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Mediation Opening Statement: More Considerations: More Thoughts On Powerpoint

November 18, 2011

If you simply feel you must use Powerpoint in your opening statement in mediation, at least plan, construct and use it properly.

Increasingly, I am questioning the value of any opening statement in mediation (versus more effort in proper preparation and timely exchange and using your already t00-limited time for wise negotiation).  Or, at the very least, an opening statement that is highly limited and carefully directed.

However, I know that likely I will remain in a minority holding  such a controversial opinion on such a fundamental subject to most attorneys.  Advocates are not likely going to concede their historical trial or hearing role of “making their points” any time soon.

But if a mediation opening statement seems required of you and you further believe that Powerpoint is also necessary to make the points you deem so critical to your ensuing negotiation, then the proper use of Powerpoint in your opening statement is critical.  (And, particularly, if you then want to complain that your total mediation process “took too long”!)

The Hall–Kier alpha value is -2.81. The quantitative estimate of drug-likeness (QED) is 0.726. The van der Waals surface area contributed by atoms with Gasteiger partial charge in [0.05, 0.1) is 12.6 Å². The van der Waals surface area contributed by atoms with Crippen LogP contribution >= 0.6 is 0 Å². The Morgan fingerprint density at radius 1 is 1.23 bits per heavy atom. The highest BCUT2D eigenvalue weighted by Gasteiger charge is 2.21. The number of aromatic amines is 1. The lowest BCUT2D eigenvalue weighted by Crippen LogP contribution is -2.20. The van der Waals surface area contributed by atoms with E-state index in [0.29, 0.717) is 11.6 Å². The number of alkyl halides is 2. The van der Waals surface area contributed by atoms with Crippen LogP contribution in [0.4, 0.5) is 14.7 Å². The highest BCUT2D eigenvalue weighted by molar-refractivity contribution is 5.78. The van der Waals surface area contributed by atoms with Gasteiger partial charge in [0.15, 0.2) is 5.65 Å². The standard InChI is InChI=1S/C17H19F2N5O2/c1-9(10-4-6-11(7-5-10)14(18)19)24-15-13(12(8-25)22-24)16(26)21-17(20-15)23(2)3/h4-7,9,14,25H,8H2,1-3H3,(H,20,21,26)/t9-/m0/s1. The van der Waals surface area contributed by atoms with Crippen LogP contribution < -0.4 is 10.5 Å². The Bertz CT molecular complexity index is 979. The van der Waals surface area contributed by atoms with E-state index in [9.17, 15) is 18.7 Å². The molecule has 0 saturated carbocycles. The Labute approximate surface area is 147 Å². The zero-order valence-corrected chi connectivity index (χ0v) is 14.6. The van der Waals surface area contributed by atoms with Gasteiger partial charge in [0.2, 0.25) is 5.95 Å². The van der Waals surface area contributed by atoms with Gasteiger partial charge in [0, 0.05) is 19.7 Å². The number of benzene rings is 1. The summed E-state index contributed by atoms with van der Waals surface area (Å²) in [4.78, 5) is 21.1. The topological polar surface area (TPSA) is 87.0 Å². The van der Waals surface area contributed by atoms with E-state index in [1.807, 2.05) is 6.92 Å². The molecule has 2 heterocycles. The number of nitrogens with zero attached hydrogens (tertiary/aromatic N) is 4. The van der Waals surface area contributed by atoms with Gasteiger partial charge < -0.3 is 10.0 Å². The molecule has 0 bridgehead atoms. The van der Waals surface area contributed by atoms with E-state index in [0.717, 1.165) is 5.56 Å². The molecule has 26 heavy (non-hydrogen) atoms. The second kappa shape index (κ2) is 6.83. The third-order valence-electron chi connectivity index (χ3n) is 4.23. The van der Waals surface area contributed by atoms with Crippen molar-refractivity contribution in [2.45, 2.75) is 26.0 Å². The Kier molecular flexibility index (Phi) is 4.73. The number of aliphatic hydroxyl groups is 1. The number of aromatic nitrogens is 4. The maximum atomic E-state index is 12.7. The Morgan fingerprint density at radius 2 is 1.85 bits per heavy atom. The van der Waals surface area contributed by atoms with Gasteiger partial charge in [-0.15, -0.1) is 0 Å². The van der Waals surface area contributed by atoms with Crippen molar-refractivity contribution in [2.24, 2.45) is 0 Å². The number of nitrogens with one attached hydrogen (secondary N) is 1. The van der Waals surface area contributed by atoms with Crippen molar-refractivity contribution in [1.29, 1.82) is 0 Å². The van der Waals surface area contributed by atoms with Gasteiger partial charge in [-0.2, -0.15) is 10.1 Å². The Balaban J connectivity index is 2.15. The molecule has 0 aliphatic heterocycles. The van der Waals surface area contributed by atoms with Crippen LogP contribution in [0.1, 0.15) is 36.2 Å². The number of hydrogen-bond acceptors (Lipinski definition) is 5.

You already know my general feelings on the use of Powerpoint in/for mediation opening statements.  See, “Mediation Opening Statement:  More Considerations: Powerpoint “ May 16, 2011.

And, hopefully, I need not, again, explain my firm belief that ANY Powerpoint you plan to use at mediation needs to be provided to the “decision-makers”, not just to opposing counsel, at least thirty days in advance of your planned use to the same or similar audience.

And, clearly you know I believe Powerpoint (and now an apparent competitor,” Prezi”) is a powerful and useful demonstrative aid.  In the right setting, i.e. trial and for the right use, i.e. directed attention, it may be one of the most valuable modern tools for advocates to include, with other valuable aids, to make their selected points.